Handkerchief code

From Wikipedia, the free encyclopedia
  (Redirected from Bandana code)
Jump to: navigation, search
An assortment of handkerchiefs

The handkerchief code (also known as the hanky code, the bandana code, and flagging[1]) is a color-coded system, employed usually among the gay male casual-sex seekers or BDSM practitioners in the United States, Canada, and Europe, to indicate preferred sexual fetishes, what kind of sex they are seeking, and whether they are a top/dominant or bottom/submissive. The hanky code was widely used in the 1970s by gay and bisexual men, and grew from there to include all genders and orientations.

Today, wearing color-coded handkerchiefs (bandanas) is the manner in which communication of desires and fetishes is achieved. Wearing a handkerchief on the left side of the body typically indicates one is a "top" (one considered active in the practice of the fetish indicated by the color of the handkerchief), while wearing it on the right side of the body would indicate one is a "bottom" (one considered passive in the practice of the fetish indicated by the color of the handkerchief). This left-right reality is taken from the earlier practice of tops wearing their keys on the left belt loop and bottoms on the right to indicate being a member of the leather subculture. Bandanas might be worn in the front or back pocket, tied around the neck (with the knot positioned on either the left or right side); around the ankle (when wearing boots or when undressed); or on other parts of the body.

There is no universally understood color code, and regional codes vary widely. There is general agreement upon the colors for more common practices, particularly those with an intuitive relation between the color and the practice, such as yellow for urolagnia; brown for coprophilia; and black for SM, but no absolute consensus for less common practices.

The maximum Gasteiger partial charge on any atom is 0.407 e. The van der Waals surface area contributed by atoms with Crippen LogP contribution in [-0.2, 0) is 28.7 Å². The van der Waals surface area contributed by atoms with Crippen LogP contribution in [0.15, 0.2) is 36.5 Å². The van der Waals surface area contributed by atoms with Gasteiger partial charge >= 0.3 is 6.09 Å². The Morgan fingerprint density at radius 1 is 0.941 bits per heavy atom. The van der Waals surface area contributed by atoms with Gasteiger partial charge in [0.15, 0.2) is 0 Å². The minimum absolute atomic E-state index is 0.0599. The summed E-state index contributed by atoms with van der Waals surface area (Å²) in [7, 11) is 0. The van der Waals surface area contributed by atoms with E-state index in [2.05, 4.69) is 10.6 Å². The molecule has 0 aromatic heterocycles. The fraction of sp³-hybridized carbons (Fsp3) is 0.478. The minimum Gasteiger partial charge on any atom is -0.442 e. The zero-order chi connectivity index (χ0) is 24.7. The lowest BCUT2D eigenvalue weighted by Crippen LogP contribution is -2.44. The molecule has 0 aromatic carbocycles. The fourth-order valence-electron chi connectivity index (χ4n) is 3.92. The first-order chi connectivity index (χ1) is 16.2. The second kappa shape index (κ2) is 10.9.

Hanky code

The wearing of various colored bandanas around the neck was common in the mid- and late-nineteenth century among cowboys, steam railroad engineers, and miners in the Western United States. It is thought that the wearing of bandanas by gay men originated in San Francisco after the Gold Rush, when, because of a shortage of women, men dancing with each other in square dances developed a code wherein the man wearing the blue bandana took the male part in the square dance, and the man wearing the red bandana took the female part (these bandanas were usually worn around the arm or hanging from the belt or in the back pocket of one's jeans). It is thought that the modern hanky code started in New York City in late 1970 or early 1971 when a journalist for the Village Voice joked that instead of simply wearing keys to indicate whether someone was a "top" or a "bottom", it would be more efficient to subtly announce their particular sexual focus by wearing different colored hankies.[2]


This table is drawn from Larry Townsend's The Leatherman's Handbook II (the 1983 second edition; the 1972 first edition did not include this list) and is generally considered authoritative. Implicit in this list is the concept of right/left polarity, left as usual indicating the top, dominant, or active partner; right the bottom, submissive, or passive partner. Negotiation with a prospective partner remains important because, as Townsend noted, people may wear hankies of any color "only because the idea of the hankie turns them on" or "may not even know what [the color] means".[3]

Color Meaning
     Black S&M
     Blue (Dark) Anal sex
     Blue (Light) Oral sex
     Brown Scat
     Green Hustler/prostitution
     Grey Bondage
     Orange Anything goes
     Purple Piercing
     Red Fisting
     Yellow Watersports

The long, elaborate lists found on the web are more imaginative and the many color codes in them are less often used in practice, although most of the colors in longer lists are offered as bandanas for sale at almost all LGBT leather stores along with free color code cards listing their meanings.


  1. ^ Andrews, Vincent (2010). The Leatherboy Handbook. The Nazca Plains Corp. ISBN 978-1-61098-046-3. 
  2. ^ Stryker, Susan; Van Buskirk, Jim (1996). Gay by the Bay: A History of Queer Culture in the San Francisco Bay Area. San Francisco: Chronicle Books. p. 18. ISBN 0-8118-1187-5. 
  3. ^ Townsend, Larry (1983). The Leatherman's Handbook II. New York: Modernismo Publications. p. 26. ISBN 0-89237-010-6. 

Further reading[edit]